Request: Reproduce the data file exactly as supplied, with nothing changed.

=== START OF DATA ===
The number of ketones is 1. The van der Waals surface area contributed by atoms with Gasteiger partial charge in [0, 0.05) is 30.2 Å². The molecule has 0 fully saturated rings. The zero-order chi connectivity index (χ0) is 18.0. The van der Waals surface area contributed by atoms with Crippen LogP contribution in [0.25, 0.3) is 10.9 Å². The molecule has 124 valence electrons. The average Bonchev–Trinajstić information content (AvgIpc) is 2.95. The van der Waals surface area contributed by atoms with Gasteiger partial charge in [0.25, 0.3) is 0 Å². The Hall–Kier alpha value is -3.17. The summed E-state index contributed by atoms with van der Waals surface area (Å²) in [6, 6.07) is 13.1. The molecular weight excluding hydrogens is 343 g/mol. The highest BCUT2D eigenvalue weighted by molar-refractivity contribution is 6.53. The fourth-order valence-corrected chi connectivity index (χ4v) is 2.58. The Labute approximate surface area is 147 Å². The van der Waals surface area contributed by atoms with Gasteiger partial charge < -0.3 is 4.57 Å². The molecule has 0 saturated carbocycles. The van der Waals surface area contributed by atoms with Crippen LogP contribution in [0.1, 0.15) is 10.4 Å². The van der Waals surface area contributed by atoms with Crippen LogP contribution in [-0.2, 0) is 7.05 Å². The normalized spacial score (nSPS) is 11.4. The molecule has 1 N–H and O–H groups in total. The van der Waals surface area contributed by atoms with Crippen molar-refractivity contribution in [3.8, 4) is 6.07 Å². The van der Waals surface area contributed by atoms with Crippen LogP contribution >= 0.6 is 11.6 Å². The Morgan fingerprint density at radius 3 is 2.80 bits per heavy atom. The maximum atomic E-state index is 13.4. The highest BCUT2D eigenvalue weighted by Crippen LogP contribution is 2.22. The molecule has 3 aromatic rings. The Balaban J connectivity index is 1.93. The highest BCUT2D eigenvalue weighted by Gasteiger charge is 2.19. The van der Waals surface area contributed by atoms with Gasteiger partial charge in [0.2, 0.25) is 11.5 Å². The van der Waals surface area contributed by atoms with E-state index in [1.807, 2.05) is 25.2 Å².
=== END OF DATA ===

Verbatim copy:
The number of ketones is 1. The van der Waals surface area contributed by atoms with Gasteiger partial charge in [0, 0.05) is 30.2 Å². The molecule has 0 fully saturated rings. The zero-order chi connectivity index (χ0) is 18.0. The van der Waals surface area contributed by atoms with Crippen LogP contribution in [0.25, 0.3) is 10.9 Å². The molecule has 124 valence electrons. The average Bonchev–Trinajstić information content (AvgIpc) is 2.95. The van der Waals surface area contributed by atoms with Gasteiger partial charge in [0.25, 0.3) is 0 Å². The Hall–Kier alpha value is -3.17. The summed E-state index contributed by atoms with van der Waals surface area (Å²) in [6, 6.07) is 13.1. The molecular weight excluding hydrogens is 343 g/mol. The highest BCUT2D eigenvalue weighted by molar-refractivity contribution is 6.53. The fourth-order valence-corrected chi connectivity index (χ4v) is 2.58. The Labute approximate surface area is 147 Å². The van der Waals surface area contributed by atoms with Gasteiger partial charge < -0.3 is 4.57 Å². The molecule has 0 saturated carbocycles. The van der Waals surface area contributed by atoms with Crippen LogP contribution in [0.1, 0.15) is 10.4 Å². The van der Waals surface area contributed by atoms with Crippen LogP contribution in [-0.2, 0) is 7.05 Å². The normalized spacial score (nSPS) is 11.4. The molecule has 1 N–H and O–H groups in total. The van der Waals surface area contributed by atoms with Crippen molar-refractivity contribution in [3.8, 4) is 6.07 Å². The van der Waals surface area contributed by atoms with Crippen LogP contribution >= 0.6 is 11.6 Å². The Morgan fingerprint density at radius 3 is 2.80 bits per heavy atom. The maximum atomic E-state index is 13.4. The highest BCUT2D eigenvalue weighted by Crippen LogP contribution is 2.22. The molecule has 3 aromatic rings. The Balaban J connectivity index is 1.93. The highest BCUT2D eigenvalue weighted by Gasteiger charge is 2.19. The van der Waals surface area contributed by atoms with Gasteiger partial charge in [0.2, 0.25) is 11.5 Å². The van der Waals surface area contributed by atoms with E-state index in [1.807, 2.05) is 25.2 Å².